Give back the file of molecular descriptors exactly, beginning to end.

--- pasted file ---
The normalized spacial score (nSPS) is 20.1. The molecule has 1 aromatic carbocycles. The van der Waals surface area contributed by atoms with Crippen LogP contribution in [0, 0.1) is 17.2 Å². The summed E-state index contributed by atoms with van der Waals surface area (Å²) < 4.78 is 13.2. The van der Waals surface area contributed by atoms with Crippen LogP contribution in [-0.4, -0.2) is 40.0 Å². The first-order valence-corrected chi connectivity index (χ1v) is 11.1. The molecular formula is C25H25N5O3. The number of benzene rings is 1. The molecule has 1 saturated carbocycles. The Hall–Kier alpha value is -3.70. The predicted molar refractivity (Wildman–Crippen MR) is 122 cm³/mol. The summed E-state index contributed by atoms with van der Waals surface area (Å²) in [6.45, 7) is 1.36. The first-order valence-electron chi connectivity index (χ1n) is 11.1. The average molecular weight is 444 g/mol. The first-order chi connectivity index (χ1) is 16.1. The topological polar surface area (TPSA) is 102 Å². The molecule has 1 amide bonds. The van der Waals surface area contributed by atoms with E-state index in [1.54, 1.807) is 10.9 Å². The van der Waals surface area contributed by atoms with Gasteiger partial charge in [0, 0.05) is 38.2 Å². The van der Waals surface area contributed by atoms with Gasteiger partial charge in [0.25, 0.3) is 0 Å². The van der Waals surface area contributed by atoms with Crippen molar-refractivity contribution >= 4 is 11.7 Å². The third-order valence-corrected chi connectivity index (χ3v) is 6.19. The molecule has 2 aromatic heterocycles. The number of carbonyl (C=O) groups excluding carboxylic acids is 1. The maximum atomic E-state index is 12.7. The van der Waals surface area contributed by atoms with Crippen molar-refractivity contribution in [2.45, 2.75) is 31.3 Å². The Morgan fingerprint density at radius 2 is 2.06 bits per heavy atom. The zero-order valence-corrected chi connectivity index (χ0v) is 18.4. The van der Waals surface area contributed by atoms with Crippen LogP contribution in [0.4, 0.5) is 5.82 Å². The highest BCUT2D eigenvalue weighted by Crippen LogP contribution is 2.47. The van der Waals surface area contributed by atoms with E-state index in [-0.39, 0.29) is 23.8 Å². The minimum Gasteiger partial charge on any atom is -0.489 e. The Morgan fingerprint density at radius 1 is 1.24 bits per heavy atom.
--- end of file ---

The normalized spacial score (nSPS) is 20.1. The molecule has 1 aromatic carbocycles. The van der Waals surface area contributed by atoms with Crippen LogP contribution in [0, 0.1) is 17.2 Å². The summed E-state index contributed by atoms with van der Waals surface area (Å²) < 4.78 is 13.2. The van der Waals surface area contributed by atoms with Crippen LogP contribution in [-0.4, -0.2) is 40.0 Å². The first-order valence-corrected chi connectivity index (χ1v) is 11.1. The molecular formula is C25H25N5O3. The number of benzene rings is 1. The molecule has 1 saturated carbocycles. The Hall–Kier alpha value is -3.70. The predicted molar refractivity (Wildman–Crippen MR) is 122 cm³/mol. The summed E-state index contributed by atoms with van der Waals surface area (Å²) in [6.45, 7) is 1.36. The first-order valence-electron chi connectivity index (χ1n) is 11.1. The average molecular weight is 444 g/mol. The first-order chi connectivity index (χ1) is 16.1. The topological polar surface area (TPSA) is 102 Å². The molecule has 1 amide bonds. The van der Waals surface area contributed by atoms with E-state index in [1.54, 1.807) is 10.9 Å². The van der Waals surface area contributed by atoms with Gasteiger partial charge in [0, 0.05) is 38.2 Å². The van der Waals surface area contributed by atoms with Gasteiger partial charge in [0.25, 0.3) is 0 Å². The van der Waals surface area contributed by atoms with Crippen molar-refractivity contribution >= 4 is 11.7 Å². The third-order valence-corrected chi connectivity index (χ3v) is 6.19. The molecule has 2 aromatic heterocycles. The number of carbonyl (C=O) groups excluding carboxylic acids is 1. The maximum atomic E-state index is 12.7. The van der Waals surface area contributed by atoms with Crippen molar-refractivity contribution in [2.45, 2.75) is 31.3 Å². The Morgan fingerprint density at radius 2 is 2.06 bits per heavy atom. The zero-order valence-corrected chi connectivity index (χ0v) is 18.4. The van der Waals surface area contributed by atoms with Crippen LogP contribution in [0.4, 0.5) is 5.82 Å². The highest BCUT2D eigenvalue weighted by Crippen LogP contribution is 2.47. The van der Waals surface area contributed by atoms with E-state index in [-0.39, 0.29) is 23.8 Å². The minimum Gasteiger partial charge on any atom is -0.489 e. The Morgan fingerprint density at radius 1 is 1.24 bits per heavy atom.